"I bite my lip. It is a lot to take in. When I woke up this morning, I wasn’t even sure Ash liked me and now he’s telling me we’re Blood Mates. Things are moving so fast, any normal girl would be running for the hills…"
"It’s a relief in many ways, to know what I’m feeling for Ash is more than just a crush, that it’s something beautiful, that we’re destined to be together."
Ugh, it was all just too much.
But there was also the little things that I noticed, quite often, in Black City that bothered me. Like the amount of times Natalie left her house, and entered the “frigid cold” with no mention of having grabbed a jacket on her way out the door. Or how often Natalie complained about having a permanent bodyguard, only to be able to come and go as she pleased when it was convenient for the plot for her to be alone. How Natalie’s mother was overbearing for a few chapters, and then conspicuously absent while Natalie consorted with the enemy. And the made up swear word – frag – literally gave me uncomfortable shivers every time it was used.
So, what started off quite promising, quickly escalated into something I struggled to finish. The last few chapters of Black City became exciting again, as the focus shifted away from the romance and back to the political drama, but by then I just didn’t care.
I loved the characters. Being in Natalie and Ash's heads was quite the journey from sympathizing with them and wanting to hug them to wanting to give them a Gibbs' clipboard to the back of the head for acting silly and not doing what I want them to.
As for the plot, it had such depth, I was constantly gasping and being blindsided by what came next. There were a few points where I thought that the characters were just doing things as a plot device, but there constantly was a deeper reason, things that I never would have guessed and never thought up.
The ending wrapped up the first book well, and gave me a sense of satisfaction while at the same time leaving me craving more and *needing* that next book in my hands now.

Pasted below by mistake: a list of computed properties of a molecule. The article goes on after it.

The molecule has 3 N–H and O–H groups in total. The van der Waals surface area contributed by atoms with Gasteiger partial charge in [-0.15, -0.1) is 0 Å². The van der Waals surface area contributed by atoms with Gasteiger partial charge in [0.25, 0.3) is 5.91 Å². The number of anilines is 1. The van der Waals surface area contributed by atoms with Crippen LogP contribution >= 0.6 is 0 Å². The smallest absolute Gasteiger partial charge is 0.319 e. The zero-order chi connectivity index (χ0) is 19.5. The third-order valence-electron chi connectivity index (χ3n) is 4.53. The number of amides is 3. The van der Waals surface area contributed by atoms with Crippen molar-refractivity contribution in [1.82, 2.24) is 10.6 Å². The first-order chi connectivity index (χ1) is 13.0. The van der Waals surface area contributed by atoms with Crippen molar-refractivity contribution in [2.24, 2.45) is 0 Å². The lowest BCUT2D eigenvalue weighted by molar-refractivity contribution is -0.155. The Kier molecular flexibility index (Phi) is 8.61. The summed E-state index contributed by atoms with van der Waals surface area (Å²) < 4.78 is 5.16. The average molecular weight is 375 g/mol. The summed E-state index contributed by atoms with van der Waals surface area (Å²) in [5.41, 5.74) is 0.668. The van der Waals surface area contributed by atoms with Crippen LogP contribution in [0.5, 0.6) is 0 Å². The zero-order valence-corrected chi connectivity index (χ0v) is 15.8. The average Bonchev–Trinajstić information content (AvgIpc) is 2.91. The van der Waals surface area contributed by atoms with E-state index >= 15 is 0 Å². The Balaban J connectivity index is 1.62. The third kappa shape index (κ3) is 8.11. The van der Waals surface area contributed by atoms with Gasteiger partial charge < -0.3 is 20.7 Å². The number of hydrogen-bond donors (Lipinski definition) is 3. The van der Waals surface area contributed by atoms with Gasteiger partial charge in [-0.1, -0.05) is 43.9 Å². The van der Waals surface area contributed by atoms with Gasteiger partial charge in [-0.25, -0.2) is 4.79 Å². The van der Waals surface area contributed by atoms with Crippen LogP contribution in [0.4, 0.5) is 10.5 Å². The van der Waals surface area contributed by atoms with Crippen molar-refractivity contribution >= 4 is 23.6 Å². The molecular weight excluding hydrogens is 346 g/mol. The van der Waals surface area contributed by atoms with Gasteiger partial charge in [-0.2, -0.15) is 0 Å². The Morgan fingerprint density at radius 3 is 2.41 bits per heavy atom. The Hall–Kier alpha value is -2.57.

While Black City does have vampires, Elizabeth gave it a take like I haven't read before, and it really seemed like a new paranormal creature rather than your standard vampire. Ash is a halfling, and his sense of disconnect and longing to just be a part of one species, the human or the Darkling is palpable. Ms. Richards gave him life and conflict, and I was wholeheartedly pulling for him, and longing for him to find his place in this dark world.
Another thing that sold me on this story was watching Natalie grow into her own. I appreciated how she learned to stand up for herself and those that she loved even if she didn't start out that way.
The relationship between Natalie and Ash was filled with tension but I loved both their emotional and physical attraction. There were moments where I questioned everything but Elizabeth has the gift of storytelling and of crafting a romance that left me sighing.
The fighter spirit of Ash and Natalie as well as the light and spark of hope and defiance that they set into this world fraught with politics, segregation, violence and self centeredness.
I want, no NEED more of Ash and Natalie's love and adventures in Black City.
Bottom line: Loved this story! Great characters, fast plot and new take on vampires.
And I loved the first hundred pages or so of Black City. There was political scandal, romance, intrigue, and I loved learning about the world Elizabeth Richards built. New worlds are some of my favourite things and there’s so many rules and customs in Black City – and I loved learning them.
But then some of the characters in Black City really started to annoy me a bit. I couldn’t understand why people kept fighting with each other for no reason and there was this weird, obnoxious love triangle and some stuff dealing with soul mates (blood mates) and it really took me out of the awesome world Elizabeth Richards built.
But then the ending of Black City got crazy again, which I liked.
Despite my mixed feelings on Black City, I feel like it’s one of those books that I need to reread. Now that I know that the romance/love triangle plays a huge role in the middle of Black City, I have to wonder if I’ll enjoy it more – rather than just being thrown by it like I was the first time.
Basically – Black City wasn’t the book for me. But if you like vampires with an interesting backstory, and some crazy dystopian world building, I do recommend giving Black City a shot. Elizabeth Richards definitely knows how to bring you into a new place with her words.
Oh, and just a warning – there is cat death ahead.
Review originally posted on my blog http://hobbitsies.net/2012/11/black-city-by-elizabeth-richards/